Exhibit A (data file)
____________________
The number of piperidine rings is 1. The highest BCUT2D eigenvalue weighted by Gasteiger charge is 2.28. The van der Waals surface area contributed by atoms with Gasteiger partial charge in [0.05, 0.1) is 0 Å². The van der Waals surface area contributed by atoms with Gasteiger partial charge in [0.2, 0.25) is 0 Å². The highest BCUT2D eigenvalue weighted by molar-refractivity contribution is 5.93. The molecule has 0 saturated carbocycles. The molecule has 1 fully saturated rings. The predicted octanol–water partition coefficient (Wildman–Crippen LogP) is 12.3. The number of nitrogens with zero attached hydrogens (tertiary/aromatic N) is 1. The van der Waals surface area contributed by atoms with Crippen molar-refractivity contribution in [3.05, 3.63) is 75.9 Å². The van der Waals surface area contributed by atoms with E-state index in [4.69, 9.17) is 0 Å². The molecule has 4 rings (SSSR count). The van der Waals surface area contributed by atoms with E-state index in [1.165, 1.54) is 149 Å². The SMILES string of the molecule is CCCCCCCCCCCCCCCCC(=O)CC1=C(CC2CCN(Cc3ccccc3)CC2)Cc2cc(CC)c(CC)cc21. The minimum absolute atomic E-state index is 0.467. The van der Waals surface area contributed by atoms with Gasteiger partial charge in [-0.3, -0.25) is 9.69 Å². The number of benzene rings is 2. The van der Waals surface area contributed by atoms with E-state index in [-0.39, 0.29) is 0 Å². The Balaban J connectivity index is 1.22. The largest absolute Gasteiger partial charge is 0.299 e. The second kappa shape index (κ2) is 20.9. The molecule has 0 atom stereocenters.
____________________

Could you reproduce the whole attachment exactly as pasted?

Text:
The number of piperidine rings is 1. The highest BCUT2D eigenvalue weighted by Gasteiger charge is 2.28. The van der Waals surface area contributed by atoms with Gasteiger partial charge in [0.05, 0.1) is 0 Å². The van der Waals surface area contributed by atoms with Gasteiger partial charge in [0.2, 0.25) is 0 Å². The highest BCUT2D eigenvalue weighted by molar-refractivity contribution is 5.93. The molecule has 0 saturated carbocycles. The molecule has 1 fully saturated rings. The predicted octanol–water partition coefficient (Wildman–Crippen LogP) is 12.3. The number of nitrogens with zero attached hydrogens (tertiary/aromatic N) is 1. The van der Waals surface area contributed by atoms with Crippen molar-refractivity contribution in [3.05, 3.63) is 75.9 Å². The van der Waals surface area contributed by atoms with E-state index in [4.69, 9.17) is 0 Å². The molecule has 4 rings (SSSR count). The van der Waals surface area contributed by atoms with E-state index in [1.165, 1.54) is 149 Å². The SMILES string of the molecule is CCCCCCCCCCCCCCCCC(=O)CC1=C(CC2CCN(Cc3ccccc3)CC2)Cc2cc(CC)c(CC)cc21. The minimum absolute atomic E-state index is 0.467. The van der Waals surface area contributed by atoms with Gasteiger partial charge in [-0.3, -0.25) is 9.69 Å². The number of benzene rings is 2. The van der Waals surface area contributed by atoms with E-state index in [-0.39, 0.29) is 0 Å². The Balaban J connectivity index is 1.22. The largest absolute Gasteiger partial charge is 0.299 e. The second kappa shape index (κ2) is 20.9. The molecule has 0 atom stereocenters.